The Wisdom of China: part one
An investigation of the philosophy and folklore of ancient China in two parts
Although we have surveyed the philosophy, arts and sciences of ancient Egypt in some depth, published two books about ancient India and it's wisdom (The Book of Sa-Heti and The Quest of Ruru), there is one land that stands out like a huge mountain peak of great beauty amongst all the rest, and that is the ancient civilization and culture of China. In this new investigation in two parts we aim to amend this omission. Along the way we shall draw comparisons between the ancient Chinese Wisdom, with a capital W, with those of Egypt, India and Atlantis, and so enlarge our knowledge accordingly. In our customary afterword, we explore the superstitions, folklore and magical practises of ancient China — also in two parts.
We have often been asked "is any ancient Chinese wisdom still extant today, and if so, is it understood?" The honest answer is that some of it is still known, but that much of it has been distorted by legions of 'interpreters' and 'commentators' who, as we have pointed out so often in our investigations, have come to a great many wrong conclusions about China, just as is the case with the Hermetic wisdom of Egypt we discussed in our articles on Hermes. We know of only one modern book in which some of the ancient Wisdom of China is preserved and presented without distortion or deviation; that book is The Teachings of Li Wang Ho by J Michaud PhD. This is available to read on this website and download as a printable PDF. There is another book, published in the 19th century which is almost completely unknown and unread that records the wonderful teachings of another Chinese Sage — Fo-hi. This book is The Third Messenger of God by Dr E. V. Kenealy. This too is available to read here and download as a printable PDF.
China, until the Communist takeover, has always been a nation of great poets, painters, writers, and philosophers, more so than any other old civilisation up to modern times. There have always been wise men in China who preserved the old beliefs and knowledge, though they kept it mostly to themselves and a few chosen disciples, the same as was the case in Egypt, India and Greece. The masses, on the other hand, subsisted on a diet of rank superstition and a childlike belief in omens and signs of all sorts, being also preyed upon by mediums and fortune-tellers. The pompous 'Master' of the Yin Yang who attempts to bamboozle the disciples of Li Wang Ho in the book mentioned earlier is a classic example of the type. Such charlatans were found everywhere in ancient China, just as they are today in the 'civilized' West, reaping a certain harvest from the gullible. Whether these conditions still prevail in Communist China we do not know, but as we touch upon at the end of our afterword, we doubt whether the masses have changed very much, if at all. We shall have a peep at the activities of these 'wonder-mongers' in the second of our afterwords to be published in two month's time.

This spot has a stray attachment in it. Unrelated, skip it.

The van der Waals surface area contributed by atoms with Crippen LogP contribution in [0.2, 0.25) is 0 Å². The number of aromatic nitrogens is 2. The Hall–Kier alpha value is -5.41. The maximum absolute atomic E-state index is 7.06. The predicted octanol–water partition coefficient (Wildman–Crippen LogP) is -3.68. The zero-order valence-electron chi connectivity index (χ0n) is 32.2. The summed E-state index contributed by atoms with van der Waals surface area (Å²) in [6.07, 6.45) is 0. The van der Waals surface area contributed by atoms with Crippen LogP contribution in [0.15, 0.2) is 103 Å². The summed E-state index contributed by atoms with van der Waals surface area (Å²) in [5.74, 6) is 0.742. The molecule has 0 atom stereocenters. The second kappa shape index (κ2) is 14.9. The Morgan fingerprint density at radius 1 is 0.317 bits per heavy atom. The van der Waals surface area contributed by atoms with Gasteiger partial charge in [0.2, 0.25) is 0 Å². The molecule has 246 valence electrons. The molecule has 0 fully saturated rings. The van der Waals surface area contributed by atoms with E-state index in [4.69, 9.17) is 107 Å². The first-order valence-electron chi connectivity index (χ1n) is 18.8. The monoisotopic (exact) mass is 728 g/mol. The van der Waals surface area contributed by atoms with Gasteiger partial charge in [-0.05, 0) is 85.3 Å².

The language of China is so involved that we do not know of a single Chinese-English dictionary that can be relied upon. This remains a serious stumbling block, not only for the foreigner who tries to master it, but to the most learned Chinese themselves. The many subtle meanings of almost every single word enable the wise to wrap up their real meanings in such a way that only those who possess every key can hope to know what is really meant when true Wisdom issues forth from such a great Sage as Li Wang Ho. The same difficulties confront the student who wishes to understand the philosophies of Taoism and Confucianism, as well as the many myths, legends and folk-tales which make up the rich tapestry of Chinese thought.
At the time of writing this article Chinese character dictionaries contained 60,000 to 85,000 separate glyphs which, as in ancient Egyptian, can stand for a single concept (such as wind or rain), or a whole body of interconnected meaning, both literal and figurative. Some of these difficulties are discussed in the introduction to The Teachings of Li Wang Ho in which we are told that an ancient Chinese rhyming dictionary, contained about 15 million words in "the most subtle and ingenious rhyming combinations." In contrast, Roget's famous Thesaurus contained just 15,000 words when it was first published in 1852. This was some forty years before the first Chinese-English dictionary was compiled by the British sinologist Herbert Allen Giles. It is important to bear these linguistic difficulties in mind if we wish to obtain the greatest benefit from the sacred books and texts of China.